Unfortunately, the health department on Monday updated its stats to include backlogged incidents of reinfections — COVID cases among people who already had COVID. That's good that we're now getting this, but it has completely skewed a lot of our "under-the-hood" measures for tracking COVID-19. I can adjust my topline figures to exclude the roughly 8,000 backlogged reinfections, but there's no way to do this for cases by county, age group or race. We'll just have to wait until next week to get a sense of how new COVID-19 infections are distributed throughout the state.

(A sign of why it's good to just wait and let this kind of stuff pass through the system? That same model I referenced earlier is currently hyperventilating, estimating current infections in Minnesota to be higher than ever. But that's almost certainly because it doesn't know that the 8,000 extra cases dumped on Monday weren't new, and is instead reading it as an exploding outbreak.)

That reinfection data is interesting, though. Here's the percent of all confirmed Minnesota COVID-19 cases that were reinfections. As you can see, it's pretty low, somewhere around 2 percent of all confirmed cases. But there was an exception: back in June and July, when overall case prevalence was really low, but up to 10 percent of cases we did catch we reinfections.
Graph of the percent of Minnesota COVID-19 cases that were reinfections
Below, I'll explore a few more stats about Minnesota's COVID-19 outbreak. If you want to learn more, I also recommend these other articles:  

Boosters soar as kids start to get shots
Last week I reported on rising rates of COVID-19 booster shots. Those have continued to rise this week.
Graph of new first, final and booster doses of COVID-19 vaccine in Minnesota
That new first dose line is still flat, but expect it to erupt upward next week. Today's report saw the first tiny trickle of data on vaccinated 5- to 11-year-olds. Next week will see a flood of this newly eligible group, perhaps as many as 100,000 people total, or an average of up to 15,000 per day.

The pace will likely slow after that, once the highest-demand parents get their kids vaccinated, but we'll stay above our current basement of around 2,000 doses per day for some time.

What remains to be seen is how these new vaccinations will impact the spread of the disease. As I documented last week, 5- to 11-year-olds are about a quarter of unvaccinated Minnesotans, and if one-third of them get vaccinated that would be about 3 percent of the population. That's not much. But it'd be a significant percentage of one of the major low-immunity reservoirs in Minnesota — schools. So the degree to which school infections are driving our current wave, this could — but is certainly not guaranteed to — have an outsized impact.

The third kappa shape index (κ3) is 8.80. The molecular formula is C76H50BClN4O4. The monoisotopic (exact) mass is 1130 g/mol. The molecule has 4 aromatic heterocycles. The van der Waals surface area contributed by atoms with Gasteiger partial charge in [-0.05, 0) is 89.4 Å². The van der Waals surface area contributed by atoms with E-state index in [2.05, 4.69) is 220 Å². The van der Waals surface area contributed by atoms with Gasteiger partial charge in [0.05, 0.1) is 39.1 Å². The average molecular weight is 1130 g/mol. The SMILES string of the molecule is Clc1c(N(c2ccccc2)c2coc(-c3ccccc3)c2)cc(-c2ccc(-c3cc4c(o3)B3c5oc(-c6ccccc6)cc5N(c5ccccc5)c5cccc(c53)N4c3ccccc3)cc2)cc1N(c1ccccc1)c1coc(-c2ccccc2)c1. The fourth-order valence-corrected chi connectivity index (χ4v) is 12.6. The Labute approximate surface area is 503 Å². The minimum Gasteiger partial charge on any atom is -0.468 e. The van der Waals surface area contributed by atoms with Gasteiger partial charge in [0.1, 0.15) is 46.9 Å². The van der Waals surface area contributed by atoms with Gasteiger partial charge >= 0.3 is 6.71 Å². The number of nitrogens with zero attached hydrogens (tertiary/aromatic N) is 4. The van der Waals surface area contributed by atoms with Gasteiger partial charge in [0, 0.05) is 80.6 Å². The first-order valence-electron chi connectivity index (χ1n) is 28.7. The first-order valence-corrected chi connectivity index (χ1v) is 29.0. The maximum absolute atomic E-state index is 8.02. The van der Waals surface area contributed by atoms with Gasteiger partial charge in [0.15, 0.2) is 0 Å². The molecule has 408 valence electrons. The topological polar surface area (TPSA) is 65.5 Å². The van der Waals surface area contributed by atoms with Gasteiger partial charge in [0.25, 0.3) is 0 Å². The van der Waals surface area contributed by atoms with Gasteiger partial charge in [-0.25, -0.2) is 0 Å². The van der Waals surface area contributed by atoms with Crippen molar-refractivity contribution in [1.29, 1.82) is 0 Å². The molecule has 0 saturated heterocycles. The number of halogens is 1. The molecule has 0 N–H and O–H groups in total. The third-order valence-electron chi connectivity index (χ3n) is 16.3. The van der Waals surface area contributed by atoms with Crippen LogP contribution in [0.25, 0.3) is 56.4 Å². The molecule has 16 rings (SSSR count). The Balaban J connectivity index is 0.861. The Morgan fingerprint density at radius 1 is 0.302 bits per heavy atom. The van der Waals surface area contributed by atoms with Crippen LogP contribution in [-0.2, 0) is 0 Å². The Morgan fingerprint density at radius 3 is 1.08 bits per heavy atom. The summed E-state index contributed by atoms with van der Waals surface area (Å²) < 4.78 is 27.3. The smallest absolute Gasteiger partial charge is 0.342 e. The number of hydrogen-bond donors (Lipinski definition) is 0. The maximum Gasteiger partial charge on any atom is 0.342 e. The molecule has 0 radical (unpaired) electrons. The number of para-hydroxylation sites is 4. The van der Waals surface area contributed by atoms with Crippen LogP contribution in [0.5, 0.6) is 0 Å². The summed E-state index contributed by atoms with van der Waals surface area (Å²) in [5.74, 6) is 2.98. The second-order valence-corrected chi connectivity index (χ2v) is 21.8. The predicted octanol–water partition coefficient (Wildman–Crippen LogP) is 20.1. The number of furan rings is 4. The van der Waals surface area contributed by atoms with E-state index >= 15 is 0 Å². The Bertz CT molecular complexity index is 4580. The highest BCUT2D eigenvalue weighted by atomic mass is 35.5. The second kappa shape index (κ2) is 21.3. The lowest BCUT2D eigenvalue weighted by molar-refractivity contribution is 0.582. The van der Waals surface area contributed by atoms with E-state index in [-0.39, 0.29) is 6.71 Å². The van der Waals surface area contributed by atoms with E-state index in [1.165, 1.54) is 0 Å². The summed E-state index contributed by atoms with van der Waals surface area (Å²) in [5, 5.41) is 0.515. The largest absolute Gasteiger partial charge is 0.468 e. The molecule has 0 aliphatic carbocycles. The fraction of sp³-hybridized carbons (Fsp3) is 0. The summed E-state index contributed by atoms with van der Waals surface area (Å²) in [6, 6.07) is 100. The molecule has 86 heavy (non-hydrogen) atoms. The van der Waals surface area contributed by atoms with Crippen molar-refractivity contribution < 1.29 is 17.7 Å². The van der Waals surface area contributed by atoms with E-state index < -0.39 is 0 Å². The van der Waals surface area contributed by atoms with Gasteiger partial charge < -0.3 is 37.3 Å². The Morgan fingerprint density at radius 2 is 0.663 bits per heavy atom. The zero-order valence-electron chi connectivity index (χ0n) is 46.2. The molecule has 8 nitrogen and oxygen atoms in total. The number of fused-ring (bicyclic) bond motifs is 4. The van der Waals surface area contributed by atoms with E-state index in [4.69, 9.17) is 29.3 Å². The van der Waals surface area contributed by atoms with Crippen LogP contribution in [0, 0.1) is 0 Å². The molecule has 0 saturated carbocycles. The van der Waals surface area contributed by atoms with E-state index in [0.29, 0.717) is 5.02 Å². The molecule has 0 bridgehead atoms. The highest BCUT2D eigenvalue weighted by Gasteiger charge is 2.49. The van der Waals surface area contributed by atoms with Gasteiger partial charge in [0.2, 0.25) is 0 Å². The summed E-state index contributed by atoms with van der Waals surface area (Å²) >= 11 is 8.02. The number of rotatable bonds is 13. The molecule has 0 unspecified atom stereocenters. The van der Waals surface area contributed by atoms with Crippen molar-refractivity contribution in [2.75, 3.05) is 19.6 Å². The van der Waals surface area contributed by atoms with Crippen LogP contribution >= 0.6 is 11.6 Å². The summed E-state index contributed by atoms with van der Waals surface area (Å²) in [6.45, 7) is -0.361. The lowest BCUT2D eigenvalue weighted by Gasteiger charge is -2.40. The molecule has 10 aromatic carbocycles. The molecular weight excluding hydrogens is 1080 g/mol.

Deaths continue to rise

As expected, COVID-19 death rates continue to rise in Minnesota. That's expected because death rates tend to lag cases by at least several weeks, and cases remain extremely elevated. Deaths are at their highest level since January, and likely will keep trending upward for at least another month. (And if we see a dip, we need to wait and make sure it's not just an echo of the temporary case dip we saw.)
Graph of daily deaths in Minnesota from COVID-19
You'll note that our current COVID-19 death rate comparable to what we saw in the Spring 2020 wave. That's when the virus rampaged through nursing homes. But deaths now are largely outside of nursing homes. In fact, deaths outside of long-term care facilities are not too far off from their Fall 2020 peak, while nursing home deaths are a fraction of their 2020 peaks.
Graph of Minnesota COVID-19 deaths by long-term care status
Zooming out a bit, about 15 to 20 percent of Minnesota's total deaths right now are related to respiratory infections such as flu, pneumonia and COVID-19. (COVID itself is a bit over 10 percent of all deaths.) That's well above average for this time of year, and comparable again to Spring 2020.
Graph of Minnesota deaths due to respiratory illness
What's happening next?

All we can do is sit and wait for a peak...

Thanks for subscribing to this newsletter and for all of you who've sent me your feedback. As always, if you like this newsletter, please share it and the sign-up link with others who you think might enjoy it.

— David